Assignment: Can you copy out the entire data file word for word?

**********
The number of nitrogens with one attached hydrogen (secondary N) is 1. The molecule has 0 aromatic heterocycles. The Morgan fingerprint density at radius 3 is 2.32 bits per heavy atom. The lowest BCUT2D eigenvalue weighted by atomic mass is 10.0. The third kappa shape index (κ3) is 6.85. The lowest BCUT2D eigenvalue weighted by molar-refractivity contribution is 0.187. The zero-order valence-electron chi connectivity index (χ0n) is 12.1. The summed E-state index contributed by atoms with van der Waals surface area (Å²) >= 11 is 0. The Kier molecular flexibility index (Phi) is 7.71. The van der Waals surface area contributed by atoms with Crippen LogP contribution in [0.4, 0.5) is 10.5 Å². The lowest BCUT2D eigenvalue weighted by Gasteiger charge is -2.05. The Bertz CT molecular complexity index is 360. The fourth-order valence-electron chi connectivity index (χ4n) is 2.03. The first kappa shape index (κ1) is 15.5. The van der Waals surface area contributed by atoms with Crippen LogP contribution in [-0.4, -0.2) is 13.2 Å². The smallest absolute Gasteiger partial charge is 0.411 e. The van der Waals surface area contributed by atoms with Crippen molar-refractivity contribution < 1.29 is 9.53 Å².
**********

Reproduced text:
The number of nitrogens with one attached hydrogen (secondary N) is 1. The molecule has 0 aromatic heterocycles. The Morgan fingerprint density at radius 3 is 2.32 bits per heavy atom. The lowest BCUT2D eigenvalue weighted by atomic mass is 10.0. The third kappa shape index (κ3) is 6.85. The lowest BCUT2D eigenvalue weighted by molar-refractivity contribution is 0.187. The zero-order valence-electron chi connectivity index (χ0n) is 12.1. The summed E-state index contributed by atoms with van der Waals surface area (Å²) >= 11 is 0. The Kier molecular flexibility index (Phi) is 7.71. The van der Waals surface area contributed by atoms with Crippen LogP contribution in [0.4, 0.5) is 10.5 Å². The lowest BCUT2D eigenvalue weighted by Gasteiger charge is -2.05. The Bertz CT molecular complexity index is 360. The fourth-order valence-electron chi connectivity index (χ4n) is 2.03. The first kappa shape index (κ1) is 15.5. The van der Waals surface area contributed by atoms with Crippen LogP contribution in [-0.4, -0.2) is 13.2 Å². The smallest absolute Gasteiger partial charge is 0.411 e. The van der Waals surface area contributed by atoms with Crippen molar-refractivity contribution < 1.29 is 9.53 Å².